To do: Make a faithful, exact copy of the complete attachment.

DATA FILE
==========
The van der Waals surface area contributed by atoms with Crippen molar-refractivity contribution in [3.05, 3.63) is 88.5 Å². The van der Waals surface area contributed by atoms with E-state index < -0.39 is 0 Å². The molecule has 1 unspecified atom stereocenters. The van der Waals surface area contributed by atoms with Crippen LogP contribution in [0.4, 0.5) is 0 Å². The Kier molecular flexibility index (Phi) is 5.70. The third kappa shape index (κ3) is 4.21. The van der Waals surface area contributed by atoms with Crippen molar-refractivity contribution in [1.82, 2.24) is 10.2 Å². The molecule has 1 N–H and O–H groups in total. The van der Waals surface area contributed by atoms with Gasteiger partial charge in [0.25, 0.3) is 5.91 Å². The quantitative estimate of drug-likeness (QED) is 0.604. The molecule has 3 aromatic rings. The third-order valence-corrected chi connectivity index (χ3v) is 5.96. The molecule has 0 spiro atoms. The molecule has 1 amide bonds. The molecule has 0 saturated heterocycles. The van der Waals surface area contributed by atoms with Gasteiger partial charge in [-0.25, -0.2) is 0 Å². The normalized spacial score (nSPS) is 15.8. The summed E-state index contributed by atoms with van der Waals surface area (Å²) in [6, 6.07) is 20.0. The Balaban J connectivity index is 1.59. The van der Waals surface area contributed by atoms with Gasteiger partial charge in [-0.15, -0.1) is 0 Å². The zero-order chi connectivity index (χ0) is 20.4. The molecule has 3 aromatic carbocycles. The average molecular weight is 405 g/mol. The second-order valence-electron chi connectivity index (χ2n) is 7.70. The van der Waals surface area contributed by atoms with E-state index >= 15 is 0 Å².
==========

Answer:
The van der Waals surface area contributed by atoms with Crippen molar-refractivity contribution in [3.05, 3.63) is 88.5 Å². The van der Waals surface area contributed by atoms with E-state index < -0.39 is 0 Å². The molecule has 1 unspecified atom stereocenters. The van der Waals surface area contributed by atoms with Crippen LogP contribution in [0.4, 0.5) is 0 Å². The Kier molecular flexibility index (Phi) is 5.70. The third kappa shape index (κ3) is 4.21. The van der Waals surface area contributed by atoms with Crippen molar-refractivity contribution in [1.82, 2.24) is 10.2 Å². The molecule has 1 N–H and O–H groups in total. The van der Waals surface area contributed by atoms with Gasteiger partial charge in [0.25, 0.3) is 5.91 Å². The quantitative estimate of drug-likeness (QED) is 0.604. The molecule has 3 aromatic rings. The third-order valence-corrected chi connectivity index (χ3v) is 5.96. The molecule has 0 spiro atoms. The molecule has 1 amide bonds. The molecule has 0 saturated heterocycles. The van der Waals surface area contributed by atoms with Gasteiger partial charge in [-0.25, -0.2) is 0 Å². The normalized spacial score (nSPS) is 15.8. The summed E-state index contributed by atoms with van der Waals surface area (Å²) in [6, 6.07) is 20.0. The Balaban J connectivity index is 1.59. The van der Waals surface area contributed by atoms with Gasteiger partial charge in [-0.15, -0.1) is 0 Å². The zero-order chi connectivity index (χ0) is 20.4. The molecule has 3 aromatic carbocycles. The average molecular weight is 405 g/mol. The second-order valence-electron chi connectivity index (χ2n) is 7.70. The van der Waals surface area contributed by atoms with E-state index >= 15 is 0 Å².